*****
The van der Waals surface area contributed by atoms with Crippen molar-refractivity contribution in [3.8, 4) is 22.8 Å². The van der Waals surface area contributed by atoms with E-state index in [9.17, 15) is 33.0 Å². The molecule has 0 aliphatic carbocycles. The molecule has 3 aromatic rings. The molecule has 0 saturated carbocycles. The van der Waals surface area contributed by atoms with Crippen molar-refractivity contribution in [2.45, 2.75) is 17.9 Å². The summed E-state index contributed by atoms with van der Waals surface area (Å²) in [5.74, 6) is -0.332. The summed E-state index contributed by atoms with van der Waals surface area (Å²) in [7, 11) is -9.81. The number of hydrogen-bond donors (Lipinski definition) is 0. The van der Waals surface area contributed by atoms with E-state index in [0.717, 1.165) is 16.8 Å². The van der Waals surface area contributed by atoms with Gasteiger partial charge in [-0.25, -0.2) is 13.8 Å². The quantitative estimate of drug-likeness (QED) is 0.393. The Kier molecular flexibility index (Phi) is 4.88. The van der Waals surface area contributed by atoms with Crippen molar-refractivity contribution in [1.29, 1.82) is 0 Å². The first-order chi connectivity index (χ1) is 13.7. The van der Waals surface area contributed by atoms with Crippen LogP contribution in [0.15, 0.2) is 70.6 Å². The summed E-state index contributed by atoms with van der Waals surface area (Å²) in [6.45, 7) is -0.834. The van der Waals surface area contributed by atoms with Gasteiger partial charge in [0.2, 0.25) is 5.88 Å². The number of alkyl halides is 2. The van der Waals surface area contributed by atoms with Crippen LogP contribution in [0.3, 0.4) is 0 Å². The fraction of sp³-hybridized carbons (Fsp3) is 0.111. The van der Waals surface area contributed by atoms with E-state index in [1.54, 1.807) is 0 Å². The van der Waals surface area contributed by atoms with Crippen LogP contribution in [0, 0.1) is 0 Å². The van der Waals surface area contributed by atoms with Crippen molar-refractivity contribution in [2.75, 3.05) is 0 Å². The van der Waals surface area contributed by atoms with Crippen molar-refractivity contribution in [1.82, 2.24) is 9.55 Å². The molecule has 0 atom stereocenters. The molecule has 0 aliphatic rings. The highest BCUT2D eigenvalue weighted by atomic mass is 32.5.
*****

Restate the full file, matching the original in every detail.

The van der Waals surface area contributed by atoms with Crippen molar-refractivity contribution in [3.8, 4) is 22.8 Å². The van der Waals surface area contributed by atoms with E-state index in [9.17, 15) is 33.0 Å². The molecule has 0 aliphatic carbocycles. The molecule has 3 aromatic rings. The molecule has 0 saturated carbocycles. The van der Waals surface area contributed by atoms with Crippen molar-refractivity contribution in [2.45, 2.75) is 17.9 Å². The summed E-state index contributed by atoms with van der Waals surface area (Å²) in [5.74, 6) is -0.332. The summed E-state index contributed by atoms with van der Waals surface area (Å²) in [7, 11) is -9.81. The number of hydrogen-bond donors (Lipinski definition) is 0. The van der Waals surface area contributed by atoms with E-state index in [0.717, 1.165) is 16.8 Å². The van der Waals surface area contributed by atoms with Gasteiger partial charge in [-0.25, -0.2) is 13.8 Å². The quantitative estimate of drug-likeness (QED) is 0.393. The Kier molecular flexibility index (Phi) is 4.88. The van der Waals surface area contributed by atoms with Crippen molar-refractivity contribution in [1.29, 1.82) is 0 Å². The first-order chi connectivity index (χ1) is 13.7. The van der Waals surface area contributed by atoms with Crippen LogP contribution in [0.15, 0.2) is 70.6 Å². The summed E-state index contributed by atoms with van der Waals surface area (Å²) in [6.45, 7) is -0.834. The van der Waals surface area contributed by atoms with Gasteiger partial charge in [0.2, 0.25) is 5.88 Å². The number of alkyl halides is 2. The van der Waals surface area contributed by atoms with Crippen LogP contribution in [0.3, 0.4) is 0 Å². The fraction of sp³-hybridized carbons (Fsp3) is 0.111. The van der Waals surface area contributed by atoms with E-state index in [1.54, 1.807) is 0 Å². The van der Waals surface area contributed by atoms with Crippen LogP contribution in [0, 0.1) is 0 Å². The van der Waals surface area contributed by atoms with Crippen molar-refractivity contribution in [2.75, 3.05) is 0 Å². The van der Waals surface area contributed by atoms with Crippen molar-refractivity contribution in [1.82, 2.24) is 9.55 Å². The molecule has 0 atom stereocenters. The molecule has 0 aliphatic rings. The highest BCUT2D eigenvalue weighted by atomic mass is 32.5.